A Mother’s Art


Suffering and sacrificing might seem to be commonalities between being an artist and being a mother. Suffering for art may seem like a prerequisite for a genius finished project, but sometimes suffering can actually stifle it from existing, as in Edan Lepucki’s Woman No. 17. 

Lady Daniels wants to focus on writing her memoir about the unique experience of parenting her nonspeaking, 18 year old son Seth. After initiating a trial separation from her husband she needs some help to look after her two and a half year old son Devin and hires Esther Fowler, who prefers to be called S. Artistically inclined, S has committed to her latest performance work, which has an effect of drawing in the Daniels family members, but particularly Lady who has lacked friends to confide in. While Lady desperately tries to hold her relationship with Seth close, S is forming a secret, tenuous relationship with Seth that would undermine their arrangement and harm the bonds they have with those they care most about.

Including various mediums of artistic expression and demonstrating the passion the respective characters had for their art was an enjoyable part of the narrative; however, the characters as a whole were rather insufferable and annoying – they were self-involved and self-destructive, but not in a way that was I-need-to-keep-reading captivating to read, which is a shame because they had potential to be genuinely intriguing. There was a bit too much coincidence involved in the personal connections presented throughout to be believable as much more than devices to keep moving the plot forward. While there was some beautiful language throughout the novel, the dialogue seemed a bit too “perfect” or scripted rather than realistic.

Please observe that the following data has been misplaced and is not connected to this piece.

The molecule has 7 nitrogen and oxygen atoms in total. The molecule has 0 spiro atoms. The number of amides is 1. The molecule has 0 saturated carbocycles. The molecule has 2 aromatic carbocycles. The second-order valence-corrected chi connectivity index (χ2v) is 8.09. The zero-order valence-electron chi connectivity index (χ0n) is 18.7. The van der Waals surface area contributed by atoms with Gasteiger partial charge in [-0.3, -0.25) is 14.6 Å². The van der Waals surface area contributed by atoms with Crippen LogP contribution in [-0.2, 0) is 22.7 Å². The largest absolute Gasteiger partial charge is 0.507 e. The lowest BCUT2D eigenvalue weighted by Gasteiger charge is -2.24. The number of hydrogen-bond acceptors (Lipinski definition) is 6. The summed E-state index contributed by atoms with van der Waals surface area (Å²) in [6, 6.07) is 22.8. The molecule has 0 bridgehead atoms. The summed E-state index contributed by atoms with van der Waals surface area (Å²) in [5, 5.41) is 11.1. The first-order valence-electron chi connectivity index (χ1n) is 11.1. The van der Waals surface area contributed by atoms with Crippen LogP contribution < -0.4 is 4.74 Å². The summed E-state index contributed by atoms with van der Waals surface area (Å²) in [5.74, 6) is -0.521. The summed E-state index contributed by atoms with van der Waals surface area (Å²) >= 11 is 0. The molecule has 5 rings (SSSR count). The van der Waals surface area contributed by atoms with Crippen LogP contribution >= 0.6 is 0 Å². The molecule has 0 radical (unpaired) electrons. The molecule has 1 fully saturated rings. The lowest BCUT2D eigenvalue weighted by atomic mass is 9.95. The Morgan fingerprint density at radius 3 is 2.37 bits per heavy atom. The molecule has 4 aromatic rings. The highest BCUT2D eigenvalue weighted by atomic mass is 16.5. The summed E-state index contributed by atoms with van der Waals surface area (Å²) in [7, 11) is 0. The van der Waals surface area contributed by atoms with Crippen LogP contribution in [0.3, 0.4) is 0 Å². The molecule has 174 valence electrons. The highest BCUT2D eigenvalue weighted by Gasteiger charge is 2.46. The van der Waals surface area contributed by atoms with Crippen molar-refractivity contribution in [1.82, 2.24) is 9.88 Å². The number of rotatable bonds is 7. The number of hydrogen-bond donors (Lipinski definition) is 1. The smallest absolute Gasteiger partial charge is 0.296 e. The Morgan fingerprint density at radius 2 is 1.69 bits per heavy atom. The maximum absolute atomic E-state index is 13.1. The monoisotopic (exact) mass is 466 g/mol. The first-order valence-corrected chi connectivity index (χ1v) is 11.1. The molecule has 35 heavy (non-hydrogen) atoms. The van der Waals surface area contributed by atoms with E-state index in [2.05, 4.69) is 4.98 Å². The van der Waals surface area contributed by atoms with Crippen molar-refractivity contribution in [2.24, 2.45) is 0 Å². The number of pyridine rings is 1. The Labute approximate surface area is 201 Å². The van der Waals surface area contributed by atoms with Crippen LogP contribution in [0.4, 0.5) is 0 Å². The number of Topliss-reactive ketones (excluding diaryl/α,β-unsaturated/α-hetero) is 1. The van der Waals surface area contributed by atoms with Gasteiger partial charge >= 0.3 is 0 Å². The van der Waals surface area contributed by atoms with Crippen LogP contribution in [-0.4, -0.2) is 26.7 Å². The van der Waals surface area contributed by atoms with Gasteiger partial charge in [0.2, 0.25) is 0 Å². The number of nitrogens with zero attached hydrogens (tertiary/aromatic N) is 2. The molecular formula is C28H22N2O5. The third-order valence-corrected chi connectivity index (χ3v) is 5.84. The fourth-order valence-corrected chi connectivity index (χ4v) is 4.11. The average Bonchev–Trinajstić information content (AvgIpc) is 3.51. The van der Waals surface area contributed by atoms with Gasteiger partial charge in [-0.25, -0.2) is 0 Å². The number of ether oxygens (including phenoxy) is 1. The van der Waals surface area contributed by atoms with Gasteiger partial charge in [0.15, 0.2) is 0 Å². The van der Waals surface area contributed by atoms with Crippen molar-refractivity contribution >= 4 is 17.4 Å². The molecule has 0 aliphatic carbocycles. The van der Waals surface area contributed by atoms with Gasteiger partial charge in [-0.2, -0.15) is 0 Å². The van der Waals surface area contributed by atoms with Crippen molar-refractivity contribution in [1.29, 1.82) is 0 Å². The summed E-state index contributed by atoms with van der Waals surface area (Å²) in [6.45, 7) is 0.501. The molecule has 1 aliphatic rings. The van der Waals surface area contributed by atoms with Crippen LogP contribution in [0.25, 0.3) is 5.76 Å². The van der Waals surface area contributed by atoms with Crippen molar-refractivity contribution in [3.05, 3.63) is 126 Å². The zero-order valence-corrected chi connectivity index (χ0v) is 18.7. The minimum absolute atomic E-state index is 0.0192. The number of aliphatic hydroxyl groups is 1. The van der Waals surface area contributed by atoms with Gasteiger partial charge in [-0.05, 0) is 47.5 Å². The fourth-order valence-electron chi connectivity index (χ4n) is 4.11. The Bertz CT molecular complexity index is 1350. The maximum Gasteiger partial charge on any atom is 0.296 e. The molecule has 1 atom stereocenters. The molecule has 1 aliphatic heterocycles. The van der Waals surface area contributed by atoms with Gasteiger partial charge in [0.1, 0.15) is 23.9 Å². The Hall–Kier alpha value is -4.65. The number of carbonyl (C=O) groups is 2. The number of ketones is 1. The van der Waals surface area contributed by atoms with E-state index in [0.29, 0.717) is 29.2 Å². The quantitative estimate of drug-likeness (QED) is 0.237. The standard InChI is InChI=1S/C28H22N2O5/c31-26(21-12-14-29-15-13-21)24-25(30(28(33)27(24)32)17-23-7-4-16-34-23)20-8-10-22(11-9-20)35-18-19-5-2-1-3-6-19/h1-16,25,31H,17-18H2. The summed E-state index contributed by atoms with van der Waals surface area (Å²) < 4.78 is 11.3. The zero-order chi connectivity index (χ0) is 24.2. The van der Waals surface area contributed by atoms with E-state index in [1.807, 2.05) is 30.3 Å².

Overall, I’d give it a 3 out of 5 stars.

*I received this book from Blogging for Books for this review.


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